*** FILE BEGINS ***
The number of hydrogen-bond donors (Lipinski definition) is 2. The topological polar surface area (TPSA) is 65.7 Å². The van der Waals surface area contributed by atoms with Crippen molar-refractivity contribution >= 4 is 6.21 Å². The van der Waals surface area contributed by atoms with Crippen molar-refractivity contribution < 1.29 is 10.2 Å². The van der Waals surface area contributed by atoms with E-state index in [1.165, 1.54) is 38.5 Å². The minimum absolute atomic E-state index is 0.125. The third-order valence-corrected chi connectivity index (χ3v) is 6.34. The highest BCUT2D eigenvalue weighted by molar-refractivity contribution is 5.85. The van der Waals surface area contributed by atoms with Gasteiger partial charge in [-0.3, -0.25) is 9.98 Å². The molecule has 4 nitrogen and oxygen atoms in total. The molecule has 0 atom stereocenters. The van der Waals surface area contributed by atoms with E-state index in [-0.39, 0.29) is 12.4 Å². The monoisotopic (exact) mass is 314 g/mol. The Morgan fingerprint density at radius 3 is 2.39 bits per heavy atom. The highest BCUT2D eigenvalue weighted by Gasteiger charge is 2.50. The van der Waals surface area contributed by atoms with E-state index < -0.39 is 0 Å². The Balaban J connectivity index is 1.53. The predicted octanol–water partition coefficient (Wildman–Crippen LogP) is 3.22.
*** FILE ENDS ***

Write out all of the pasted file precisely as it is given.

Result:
The number of hydrogen-bond donors (Lipinski definition) is 2. The topological polar surface area (TPSA) is 65.7 Å². The van der Waals surface area contributed by atoms with Crippen molar-refractivity contribution >= 4 is 6.21 Å². The van der Waals surface area contributed by atoms with Crippen molar-refractivity contribution < 1.29 is 10.2 Å². The van der Waals surface area contributed by atoms with E-state index in [1.165, 1.54) is 38.5 Å². The minimum absolute atomic E-state index is 0.125. The third-order valence-corrected chi connectivity index (χ3v) is 6.34. The highest BCUT2D eigenvalue weighted by molar-refractivity contribution is 5.85. The van der Waals surface area contributed by atoms with Gasteiger partial charge in [-0.3, -0.25) is 9.98 Å². The molecule has 4 nitrogen and oxygen atoms in total. The molecule has 0 atom stereocenters. The van der Waals surface area contributed by atoms with E-state index in [-0.39, 0.29) is 12.4 Å². The monoisotopic (exact) mass is 314 g/mol. The Morgan fingerprint density at radius 3 is 2.39 bits per heavy atom. The highest BCUT2D eigenvalue weighted by Gasteiger charge is 2.50. The van der Waals surface area contributed by atoms with E-state index < -0.39 is 0 Å². The Balaban J connectivity index is 1.53. The predicted octanol–water partition coefficient (Wildman–Crippen LogP) is 3.22.